Australia/Israel Review


Asia Watch: Unwelcome return

Nov 30, 2020 | Michael Shannon

Rizieq Shihab and pandemonium at Jakarta airport
Rizieq Shihab and pandemonium at Jakarta airport

 

They began to flock towards Jakarta’s Soekarno-Hatta airport from around 4 am and their number steadily grew to tens of thousands. Many of them parked their cars on the roadsides, worsening the congestion. Others were forced to leave their taxis or ride-sharing vehicles and walk to the airport. Among them were pilots and crew members, resulting in the cancellation of dozens of flights.

Waving banners and placards, the crowd erupted with joy when their idol emerged. Yet, it was not a pop star or sports champion, but Rizieq Shihab, the 55-year-old leader of the Islamic Defenders Front (FPI). Wearing a white robe, turban, and face mask, he stood up in the sunroof of a car and waved as his motorcade struggled to pass through the throng of followers chanting “Allahu Akbar!” (God is great).

Such was the scene for Rizieq’s return from a three-year exile in Saudi Arabia, which clearly shows his presence will be a new factor in Indonesian politics, although opinion is divided as to his likely impact. 

Created after the fall of the Suharto regime in 1998, the FPI declared itself to be a Sharia-inspired “anti-vice” organisation and soon gained notoriety for destroying bars and brothels through “sweeps” carried out by its white-robed members. This extended to verbal and physical attacks against religious minorities. 

Rizieq has served a total of two years in jail – in 2003 and again in 2008 – for inciting his followers to carry out violent acts. In 2011, leaked US diplomatic cables claimed the police had been funding the group and using it as an “attack dog” to extort businesses.

Yet, while the FPI is not a political party, it has proved a useful tool in political power plays. It has endorsed candidates and retains the ability to mobilise huge numbers, well in excess of its 200,000 members. 

Prabowo Subianto courted the group to support his presidential bids, as well as the infamous campaign to bring about the downfall of popular Jakarta governor Basuki “Ahok” Tjahaja Purnama on trumped-up blasphemy charges in 2017. 

Rizieq left for a pilgrimage to Mecca, Saudi Arabia, that same year amid allegations of adultery and violating the 2008 Anti-Pornography Law by exchanging sexually explicit text messages with a woman who was not his wife. He was also facing several legal issues for prior conduct, including defamation and treason concerning his speeches. 

Even in exile, Rizieq remained a controversial figure. In late 2018, Saudi authorities briefly detained him for hoisting a flag at his Mecca residence that resembled the black standard of the Islamic State, whose caliphate was then approaching collapse.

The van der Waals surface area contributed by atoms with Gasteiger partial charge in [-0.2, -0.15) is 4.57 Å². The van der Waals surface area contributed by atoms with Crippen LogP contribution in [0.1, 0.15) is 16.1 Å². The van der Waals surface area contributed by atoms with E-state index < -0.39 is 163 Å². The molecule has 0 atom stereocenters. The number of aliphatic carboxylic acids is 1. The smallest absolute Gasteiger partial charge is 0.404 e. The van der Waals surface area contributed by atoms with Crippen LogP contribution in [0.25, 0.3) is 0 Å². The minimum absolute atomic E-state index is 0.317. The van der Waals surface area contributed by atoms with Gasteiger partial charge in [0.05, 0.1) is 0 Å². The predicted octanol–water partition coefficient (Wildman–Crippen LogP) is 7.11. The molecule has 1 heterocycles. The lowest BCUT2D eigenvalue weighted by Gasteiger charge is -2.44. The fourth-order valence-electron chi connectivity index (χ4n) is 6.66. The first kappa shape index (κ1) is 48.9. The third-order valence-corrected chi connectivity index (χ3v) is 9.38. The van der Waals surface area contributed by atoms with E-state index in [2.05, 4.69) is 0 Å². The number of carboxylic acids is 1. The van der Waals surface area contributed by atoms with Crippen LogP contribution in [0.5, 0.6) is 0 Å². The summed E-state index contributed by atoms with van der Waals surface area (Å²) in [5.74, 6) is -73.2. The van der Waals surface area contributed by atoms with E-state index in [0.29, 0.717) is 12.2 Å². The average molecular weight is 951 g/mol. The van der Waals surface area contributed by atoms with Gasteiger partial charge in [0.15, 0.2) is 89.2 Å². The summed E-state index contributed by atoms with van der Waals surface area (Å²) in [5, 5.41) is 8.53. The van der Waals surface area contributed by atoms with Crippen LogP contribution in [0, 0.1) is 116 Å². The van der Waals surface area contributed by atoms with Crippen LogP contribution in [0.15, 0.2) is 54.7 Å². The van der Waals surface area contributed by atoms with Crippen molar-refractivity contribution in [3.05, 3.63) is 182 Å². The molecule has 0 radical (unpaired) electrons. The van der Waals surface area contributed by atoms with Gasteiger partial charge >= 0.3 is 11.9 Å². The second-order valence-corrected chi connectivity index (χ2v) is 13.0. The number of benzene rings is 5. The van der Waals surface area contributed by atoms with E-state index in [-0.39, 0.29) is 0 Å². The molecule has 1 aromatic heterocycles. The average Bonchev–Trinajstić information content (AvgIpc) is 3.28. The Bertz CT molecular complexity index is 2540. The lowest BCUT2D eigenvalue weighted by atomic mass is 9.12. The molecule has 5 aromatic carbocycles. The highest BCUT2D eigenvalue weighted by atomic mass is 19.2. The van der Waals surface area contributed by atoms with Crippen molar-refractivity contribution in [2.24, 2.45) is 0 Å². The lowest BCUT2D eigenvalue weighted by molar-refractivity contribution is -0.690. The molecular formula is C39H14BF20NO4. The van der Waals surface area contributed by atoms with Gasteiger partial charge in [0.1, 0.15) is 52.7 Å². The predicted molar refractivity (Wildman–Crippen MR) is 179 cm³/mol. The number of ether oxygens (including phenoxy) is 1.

Although police dropped the charges against Rizieq in 2019, citing insufficient evidence, he maintained that the accusations against him were politically motivated. Upon his return, he declared: “To all Muslims, the moral revolution begins today. Those who are not devout must now be devout. Do you agree?”, to which Rizieq’s followers shouted full approval. “Move from bad deeds to good deeds. We will destroy all injustice. We will fight corruption,” he said. 

Some analysts doubt Rizieq’s ability to mobilise the same forces on Jakarta’s streets as he did as one of the leaders of the “212 Movement” which brought about Ahok’s downfall. President Joko Widodo (often referred to as Jokowi) comfortably won re-election in 2019, warding off an Islamist-backed challenge from Prabowo, who has since become a key minister in the government he once opposed. 

President Widodo also moved to crack down upon groups espousing ideology in conflict with the pluralist state ideology of Pancasila, banning outright Hizb ut-Tahrir Indonesia, a smaller group that campaigned for a global caliphate. In an AP interview last year, Widodo said he would try to work with Islamist groups, but declared, “If an organisation endangers the nation in its ideology I won’t compromise.” 

Rizieq’s return will be a political test for Jokowi, Ujang Komarudin, a political analyst at Jakarta’s Al Azhar University, told BenarNews. “His return has created an opportunity for major consolidation in the non-parliamentary opposition camp.”

South-East Asia analyst Zachary Abuza sees risks for Jokowi. “Jokowi’s clear 2019 electoral mandate has been quickly eroded by poor policy choices, the botched COVID-19 response, and a contracting economy. His legitimacy is waning… Sharp economic downturns are always a boon to extremist groups, which seek to scapegoat and provide needed assistance to their in-groups,” he wrote in BenarNews. 

Even during Rizieq’s three-year absence, there was an uptick in violence toward religious minorities. Between 2017 and 2019, at least 23 attacks targeted minority houses of worship, including attacks on Ahmadi and Shi’ite mosques as well as Christian churches. 

“Rizieq will only seek to escalate such attacks,” Abuza predicts, “forcing the government to either acquiesce or come to the defence of non-Muslims, and setting them up for charges of apostasy… Rizieq is set to reassert his influence in politics and upend the political status quo.”

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